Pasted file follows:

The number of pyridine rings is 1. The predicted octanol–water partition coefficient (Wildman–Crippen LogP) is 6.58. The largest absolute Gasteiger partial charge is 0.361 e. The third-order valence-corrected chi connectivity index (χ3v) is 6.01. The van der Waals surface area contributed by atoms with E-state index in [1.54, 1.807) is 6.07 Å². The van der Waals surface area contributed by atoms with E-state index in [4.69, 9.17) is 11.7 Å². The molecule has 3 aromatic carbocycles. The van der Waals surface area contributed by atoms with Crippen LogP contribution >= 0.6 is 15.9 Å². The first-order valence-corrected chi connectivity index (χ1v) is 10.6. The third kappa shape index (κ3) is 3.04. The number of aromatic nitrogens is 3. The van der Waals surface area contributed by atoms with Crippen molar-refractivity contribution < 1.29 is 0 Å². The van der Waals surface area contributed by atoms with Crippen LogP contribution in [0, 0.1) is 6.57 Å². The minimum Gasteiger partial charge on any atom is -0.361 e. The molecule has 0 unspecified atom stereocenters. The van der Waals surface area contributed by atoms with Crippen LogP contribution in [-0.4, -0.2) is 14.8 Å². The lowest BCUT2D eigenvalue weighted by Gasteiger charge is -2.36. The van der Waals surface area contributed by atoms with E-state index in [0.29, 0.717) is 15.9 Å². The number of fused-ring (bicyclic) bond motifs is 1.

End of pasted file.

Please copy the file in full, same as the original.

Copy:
The number of pyridine rings is 1. The predicted octanol–water partition coefficient (Wildman–Crippen LogP) is 6.58. The largest absolute Gasteiger partial charge is 0.361 e. The third-order valence-corrected chi connectivity index (χ3v) is 6.01. The van der Waals surface area contributed by atoms with E-state index in [1.54, 1.807) is 6.07 Å². The van der Waals surface area contributed by atoms with E-state index in [4.69, 9.17) is 11.7 Å². The molecule has 3 aromatic carbocycles. The van der Waals surface area contributed by atoms with Crippen LogP contribution >= 0.6 is 15.9 Å². The first-order valence-corrected chi connectivity index (χ1v) is 10.6. The third kappa shape index (κ3) is 3.04. The number of aromatic nitrogens is 3. The van der Waals surface area contributed by atoms with Crippen molar-refractivity contribution < 1.29 is 0 Å². The van der Waals surface area contributed by atoms with Crippen LogP contribution in [0, 0.1) is 6.57 Å². The minimum Gasteiger partial charge on any atom is -0.361 e. The molecule has 0 unspecified atom stereocenters. The van der Waals surface area contributed by atoms with Crippen LogP contribution in [-0.4, -0.2) is 14.8 Å². The lowest BCUT2D eigenvalue weighted by Gasteiger charge is -2.36. The van der Waals surface area contributed by atoms with E-state index in [0.29, 0.717) is 15.9 Å². The number of fused-ring (bicyclic) bond motifs is 1.